The grievance was heard by arbitrator Peter Seitz, who interpreted the reserve clause to mean the team was entitled to one single contract renewal, not renewal upon renewal in perpetuity. Messersmith and McNally were ruled able to sign with any team, and free agency in MLB was born. The league appealed the ruling to no avail, and Kuhn fired Seitz shortly thereafter in a largely ceremonial reprisal that changed nothing. MLB and the union eventually agreed to a system in which players would be eligible for free agency after they accrued six years of service time in the majors. 

The early years of free agency were quite different from the system that's prevailed in recent times. Initially, vested parties concocted a system called the "re-entry draft," which was designed to prevent certain well-heeled teams from hoarding free agents. In essence, teams could "draft" the right to negotiate with a certain number of players — a number tied to the total number of free agents in a given year. Mercifully, that somewhat byzantine setup didn't last for more than a few years before it was wiped out via the collective-bargaining process. 

As for the general framework of free agency that's still in place today for players like Ohtani, perhaps no team made better use of it than the 2009 Yankees. At the time, the Yankees under longtime and still GM Brian Cashman were coming off a 2008 season in which they missed the postseason for the first time since 1993. As well, they hadn't won the World Series since 2000, which qualifies as a drought by the Yankee standards of that era.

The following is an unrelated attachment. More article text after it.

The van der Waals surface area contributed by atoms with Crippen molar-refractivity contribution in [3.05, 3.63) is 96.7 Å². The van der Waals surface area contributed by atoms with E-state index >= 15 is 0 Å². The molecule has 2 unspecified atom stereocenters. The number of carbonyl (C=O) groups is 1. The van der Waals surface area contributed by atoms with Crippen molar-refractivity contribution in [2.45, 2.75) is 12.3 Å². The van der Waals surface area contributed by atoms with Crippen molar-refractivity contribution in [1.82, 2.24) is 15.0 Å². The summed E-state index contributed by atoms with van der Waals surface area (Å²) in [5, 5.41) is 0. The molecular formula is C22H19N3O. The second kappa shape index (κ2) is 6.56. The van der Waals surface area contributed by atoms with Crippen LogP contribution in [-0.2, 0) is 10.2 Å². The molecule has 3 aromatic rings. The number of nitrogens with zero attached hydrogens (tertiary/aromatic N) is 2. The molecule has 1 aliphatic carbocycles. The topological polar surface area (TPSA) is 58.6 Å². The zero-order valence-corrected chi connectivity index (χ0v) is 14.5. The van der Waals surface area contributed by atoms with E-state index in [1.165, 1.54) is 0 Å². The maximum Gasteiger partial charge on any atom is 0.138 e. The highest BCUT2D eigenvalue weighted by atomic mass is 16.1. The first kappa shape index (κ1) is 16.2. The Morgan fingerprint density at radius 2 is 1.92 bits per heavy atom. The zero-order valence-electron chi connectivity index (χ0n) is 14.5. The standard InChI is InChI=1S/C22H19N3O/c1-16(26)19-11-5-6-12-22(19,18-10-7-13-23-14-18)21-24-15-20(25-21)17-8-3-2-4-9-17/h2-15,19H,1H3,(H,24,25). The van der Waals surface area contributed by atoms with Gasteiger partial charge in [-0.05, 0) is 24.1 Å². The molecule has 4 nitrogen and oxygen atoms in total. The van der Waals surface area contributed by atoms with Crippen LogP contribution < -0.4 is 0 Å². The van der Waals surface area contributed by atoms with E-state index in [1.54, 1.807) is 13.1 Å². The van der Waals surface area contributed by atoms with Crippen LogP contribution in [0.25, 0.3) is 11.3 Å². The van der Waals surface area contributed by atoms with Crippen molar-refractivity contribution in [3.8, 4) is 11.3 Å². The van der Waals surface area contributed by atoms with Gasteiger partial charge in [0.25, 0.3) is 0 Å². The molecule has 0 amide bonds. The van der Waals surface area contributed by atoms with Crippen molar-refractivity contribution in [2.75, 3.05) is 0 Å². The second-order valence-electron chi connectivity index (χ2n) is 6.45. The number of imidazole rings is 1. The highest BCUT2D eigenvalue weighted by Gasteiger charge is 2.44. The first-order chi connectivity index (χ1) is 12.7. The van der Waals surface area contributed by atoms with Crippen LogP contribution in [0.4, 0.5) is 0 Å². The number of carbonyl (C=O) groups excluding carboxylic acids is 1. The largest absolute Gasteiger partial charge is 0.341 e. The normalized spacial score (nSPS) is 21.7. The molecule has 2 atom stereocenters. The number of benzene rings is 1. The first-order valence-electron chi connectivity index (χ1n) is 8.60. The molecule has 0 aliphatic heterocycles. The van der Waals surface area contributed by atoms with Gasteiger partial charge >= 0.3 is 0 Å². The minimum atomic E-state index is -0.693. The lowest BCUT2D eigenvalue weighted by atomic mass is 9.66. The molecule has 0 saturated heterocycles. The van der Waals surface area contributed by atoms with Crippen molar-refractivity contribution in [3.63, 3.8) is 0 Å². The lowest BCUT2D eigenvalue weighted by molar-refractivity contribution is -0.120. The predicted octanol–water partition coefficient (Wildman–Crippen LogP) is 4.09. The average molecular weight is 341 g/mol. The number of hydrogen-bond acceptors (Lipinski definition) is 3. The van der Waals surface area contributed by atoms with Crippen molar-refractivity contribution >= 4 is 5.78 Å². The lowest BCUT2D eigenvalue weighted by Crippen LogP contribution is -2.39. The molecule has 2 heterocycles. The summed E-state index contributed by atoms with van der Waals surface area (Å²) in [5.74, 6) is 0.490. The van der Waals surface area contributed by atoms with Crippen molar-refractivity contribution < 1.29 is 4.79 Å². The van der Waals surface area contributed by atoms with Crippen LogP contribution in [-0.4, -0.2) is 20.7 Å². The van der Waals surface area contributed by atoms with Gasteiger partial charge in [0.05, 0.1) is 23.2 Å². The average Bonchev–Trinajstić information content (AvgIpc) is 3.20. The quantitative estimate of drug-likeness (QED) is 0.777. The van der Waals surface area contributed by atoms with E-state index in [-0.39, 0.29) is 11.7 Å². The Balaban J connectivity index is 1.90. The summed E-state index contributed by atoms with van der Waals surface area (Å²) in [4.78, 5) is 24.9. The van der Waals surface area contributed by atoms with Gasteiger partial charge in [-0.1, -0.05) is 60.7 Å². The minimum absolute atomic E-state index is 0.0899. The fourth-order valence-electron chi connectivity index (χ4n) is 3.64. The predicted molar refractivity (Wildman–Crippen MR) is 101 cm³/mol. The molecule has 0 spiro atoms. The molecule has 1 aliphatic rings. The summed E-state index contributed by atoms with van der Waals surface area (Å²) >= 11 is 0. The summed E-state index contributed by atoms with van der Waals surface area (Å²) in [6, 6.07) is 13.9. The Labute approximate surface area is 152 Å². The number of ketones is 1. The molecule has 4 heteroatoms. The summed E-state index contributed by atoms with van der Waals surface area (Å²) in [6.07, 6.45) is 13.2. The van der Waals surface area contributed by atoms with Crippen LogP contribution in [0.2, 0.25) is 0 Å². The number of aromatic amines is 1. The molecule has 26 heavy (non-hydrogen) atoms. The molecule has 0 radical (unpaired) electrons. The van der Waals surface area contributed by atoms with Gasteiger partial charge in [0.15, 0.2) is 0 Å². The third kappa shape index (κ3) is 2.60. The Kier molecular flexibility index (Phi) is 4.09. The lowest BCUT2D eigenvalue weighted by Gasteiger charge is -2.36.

On the free agency front, much work was done prior to the winter of 2008-09. Star third baseman Alex Rodriguez opted out of his contract after the 2007 season and became a free agent. However, the Yankees re-signed him on the market to a record $275 million contract in December 2007. Four days later, they re-secured the services of legendary closer Mariano Rivera, who likewise had reached free agency, to a three-year, $45 million deal. A couple of weeks prior to the A-Rod re-up, stalwart catcher Jorge Posada remained a Yankee lifer by signing a four-year, $52.4 million free-agent contract. While DH Hideki Matsui was on an extension for 2009, he originally signed a free-agent contract with the Yankees coming out of Japan in late 2002. Outfielder Johnny Damon in 2009 was in the final year of the four-year, $52 million contract he signed with the Yankees as a free agent prior to the 2006 season. 

All of that is prelude to the troika of notable free-agent additions that Cashman and the Yankees made just prior to the 2009 season. On Dec. 11, 2008, the Yankees forged a seven-year, $161 million deal with free-agent ace CC Sabathia that included an opt-out after the 2011 season, which he would parlay into another nine-figure deal with the Yanks. The next day came news of right-hander A.J. Burnett's five-year, $82.5 million contract with the Yankees. Then, two days before Christmas, Cashman secured the services of All-Star first baseman Mark Teixeira with a $180 million accord that ran through the 2016 season. Finally, bedrock lefty Andy Pettitte in late January of 2009 was signed to yet another one-year pact in free agency, this one for $5.5 million. 

Somewhat remarkably, the Yankees' payroll in 2009 went down from 2008 levels thanks largely to the retirement of Mike Mussina and the expiring deals of Jason Giambi and Bobby Abreu. That 2008 Yankees team was the first ever to run an Opening Day payroll of $200 million or more, and the 2009 model became the second.